© 2015, Sociedad Chilena de la Ciencia del Suelo. All rights reserved. This review paper critically assesses the literature on soil-microbe-plant interactions influencing availability of micronutrients in the rhizosphere. The emphasis is placed on Zn and Mn, but Fe is also covered to some extent. Micronutrient availability in the rhizosphere is controlled by soil and plant properties, and interactions of roots with microorganisms and the surrounding soil. Plants exude a variety of organic compounds (carboxylate anions, phenolics, carbohydrates, amino acids, enzymes, etc.) and inorganic ions (protons, phosphate, etc.) to change chemistry and biology of the rhizosphere and increase micronutrient availability. Increased availability may result from solubilization and mobilization by short-chain organic acid anions, amino acids and other low-molecular-weight organic compounds. Acidification of the rhizosphere soil increases mobilization of micronutrients (eg. for Zn, 100-fold increase in solubility for each unit of pH decrease). For diffusion-supplied micronutrients, the uptake rate is governed by the soil nutrient supply. Fertilisation with micronutrients (more so in case of Zn than Fe) can be effective in increasing the concentration of micronutrients at the soil-root interface. In addition, micronutrient-efficient crops and genotypes can increase an available nutrient fraction and hence increase micronutrient uptake. Our understanding of the physiological processes governing exudation and the soil-plant-microbe interactions in the rhizosphere is currently inadequate, especially in terms of spatial and temporal variability in root exudation as well as the fate and effectiveness of organic and inorganic compounds in increasing availability of soil micronutrients and undesirable trace elements. The interactions between microorganisms and plants at the soilroot interface are particularly important as well obscure.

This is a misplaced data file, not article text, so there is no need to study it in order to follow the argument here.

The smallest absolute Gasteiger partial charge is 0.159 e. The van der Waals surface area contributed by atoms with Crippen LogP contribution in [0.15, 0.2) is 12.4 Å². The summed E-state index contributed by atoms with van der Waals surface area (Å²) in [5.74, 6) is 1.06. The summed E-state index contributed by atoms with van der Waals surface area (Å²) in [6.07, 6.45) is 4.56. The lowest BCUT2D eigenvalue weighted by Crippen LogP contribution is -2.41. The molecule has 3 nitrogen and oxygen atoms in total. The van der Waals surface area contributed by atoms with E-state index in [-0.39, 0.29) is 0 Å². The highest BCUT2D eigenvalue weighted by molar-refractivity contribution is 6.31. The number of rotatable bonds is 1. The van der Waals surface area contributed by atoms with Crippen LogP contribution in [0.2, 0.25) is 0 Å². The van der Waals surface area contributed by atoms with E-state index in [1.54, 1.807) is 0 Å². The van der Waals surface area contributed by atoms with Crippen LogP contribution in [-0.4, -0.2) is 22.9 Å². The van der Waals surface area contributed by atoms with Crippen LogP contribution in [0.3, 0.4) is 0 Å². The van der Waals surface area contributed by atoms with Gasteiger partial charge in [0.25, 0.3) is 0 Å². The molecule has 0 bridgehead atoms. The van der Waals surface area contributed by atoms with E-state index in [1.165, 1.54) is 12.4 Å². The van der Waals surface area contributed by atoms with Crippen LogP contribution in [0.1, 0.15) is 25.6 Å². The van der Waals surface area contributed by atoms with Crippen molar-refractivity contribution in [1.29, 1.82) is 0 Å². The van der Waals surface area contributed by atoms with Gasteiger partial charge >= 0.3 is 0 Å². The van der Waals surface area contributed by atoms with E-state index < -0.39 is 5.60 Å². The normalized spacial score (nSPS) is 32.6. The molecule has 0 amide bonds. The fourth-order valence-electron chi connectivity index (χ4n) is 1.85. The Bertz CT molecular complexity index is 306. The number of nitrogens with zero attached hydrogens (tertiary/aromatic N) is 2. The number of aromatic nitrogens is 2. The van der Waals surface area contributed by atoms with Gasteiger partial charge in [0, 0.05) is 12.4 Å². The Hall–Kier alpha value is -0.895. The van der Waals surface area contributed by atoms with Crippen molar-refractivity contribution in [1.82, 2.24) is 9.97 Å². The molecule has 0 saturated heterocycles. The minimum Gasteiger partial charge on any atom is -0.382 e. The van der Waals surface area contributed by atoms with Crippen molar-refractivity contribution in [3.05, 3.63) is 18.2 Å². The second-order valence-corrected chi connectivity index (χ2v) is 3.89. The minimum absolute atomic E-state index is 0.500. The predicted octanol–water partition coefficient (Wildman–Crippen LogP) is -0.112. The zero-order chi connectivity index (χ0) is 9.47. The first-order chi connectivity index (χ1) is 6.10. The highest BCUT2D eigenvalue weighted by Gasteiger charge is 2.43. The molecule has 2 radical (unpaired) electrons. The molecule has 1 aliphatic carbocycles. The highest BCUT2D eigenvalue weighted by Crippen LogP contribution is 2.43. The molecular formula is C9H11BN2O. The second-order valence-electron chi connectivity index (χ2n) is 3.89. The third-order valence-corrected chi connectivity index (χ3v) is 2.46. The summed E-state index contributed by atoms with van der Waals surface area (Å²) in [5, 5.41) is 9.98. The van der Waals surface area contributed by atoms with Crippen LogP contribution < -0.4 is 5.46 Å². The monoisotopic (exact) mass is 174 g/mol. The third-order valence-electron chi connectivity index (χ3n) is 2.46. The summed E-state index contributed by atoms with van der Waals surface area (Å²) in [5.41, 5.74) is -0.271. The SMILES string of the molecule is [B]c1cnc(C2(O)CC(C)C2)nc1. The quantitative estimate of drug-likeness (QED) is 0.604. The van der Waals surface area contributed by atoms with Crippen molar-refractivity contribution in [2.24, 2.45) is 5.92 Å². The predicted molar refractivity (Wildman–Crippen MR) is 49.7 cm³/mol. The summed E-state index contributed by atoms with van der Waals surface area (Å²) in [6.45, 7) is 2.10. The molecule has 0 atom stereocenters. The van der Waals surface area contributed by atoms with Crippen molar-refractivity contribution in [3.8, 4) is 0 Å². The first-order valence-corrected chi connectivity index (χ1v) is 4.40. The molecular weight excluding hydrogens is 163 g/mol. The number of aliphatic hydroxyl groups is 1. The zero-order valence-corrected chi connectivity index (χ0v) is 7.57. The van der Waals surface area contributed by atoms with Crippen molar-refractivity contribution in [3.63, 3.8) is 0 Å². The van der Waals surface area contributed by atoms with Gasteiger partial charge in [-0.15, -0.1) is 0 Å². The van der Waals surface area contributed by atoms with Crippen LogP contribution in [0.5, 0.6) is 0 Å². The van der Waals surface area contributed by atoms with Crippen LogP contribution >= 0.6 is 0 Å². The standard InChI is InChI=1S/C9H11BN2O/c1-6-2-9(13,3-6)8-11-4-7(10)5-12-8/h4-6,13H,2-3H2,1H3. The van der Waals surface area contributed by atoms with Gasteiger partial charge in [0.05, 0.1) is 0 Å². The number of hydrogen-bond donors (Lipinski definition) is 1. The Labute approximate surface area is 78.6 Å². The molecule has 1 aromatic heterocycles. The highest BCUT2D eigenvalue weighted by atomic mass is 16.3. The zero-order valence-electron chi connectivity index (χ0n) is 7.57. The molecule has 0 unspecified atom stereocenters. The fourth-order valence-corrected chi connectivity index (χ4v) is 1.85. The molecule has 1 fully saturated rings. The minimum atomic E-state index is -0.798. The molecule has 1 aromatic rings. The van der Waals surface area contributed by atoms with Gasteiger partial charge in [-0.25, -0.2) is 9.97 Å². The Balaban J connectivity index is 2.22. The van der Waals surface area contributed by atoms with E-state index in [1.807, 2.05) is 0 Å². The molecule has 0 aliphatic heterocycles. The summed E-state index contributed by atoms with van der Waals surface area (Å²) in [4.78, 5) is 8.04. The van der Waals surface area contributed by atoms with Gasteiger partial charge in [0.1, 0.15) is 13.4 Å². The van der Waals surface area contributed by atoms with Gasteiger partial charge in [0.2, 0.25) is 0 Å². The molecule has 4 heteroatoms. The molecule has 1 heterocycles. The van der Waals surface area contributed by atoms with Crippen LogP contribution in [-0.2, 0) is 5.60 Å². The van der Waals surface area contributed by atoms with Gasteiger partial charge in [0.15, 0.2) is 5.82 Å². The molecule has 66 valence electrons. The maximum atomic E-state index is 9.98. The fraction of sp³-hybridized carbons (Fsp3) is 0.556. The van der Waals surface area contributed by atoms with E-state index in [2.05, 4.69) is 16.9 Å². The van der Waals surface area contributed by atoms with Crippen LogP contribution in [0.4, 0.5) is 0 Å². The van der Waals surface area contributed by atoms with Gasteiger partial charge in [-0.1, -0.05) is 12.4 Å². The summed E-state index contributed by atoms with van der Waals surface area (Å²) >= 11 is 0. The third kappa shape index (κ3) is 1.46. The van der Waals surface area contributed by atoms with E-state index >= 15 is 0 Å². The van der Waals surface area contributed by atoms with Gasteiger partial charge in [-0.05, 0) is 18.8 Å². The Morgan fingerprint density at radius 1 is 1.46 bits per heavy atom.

|Journal||Journal of Soil Science and Plant Nutrition|
|Publication status||Published - 2015|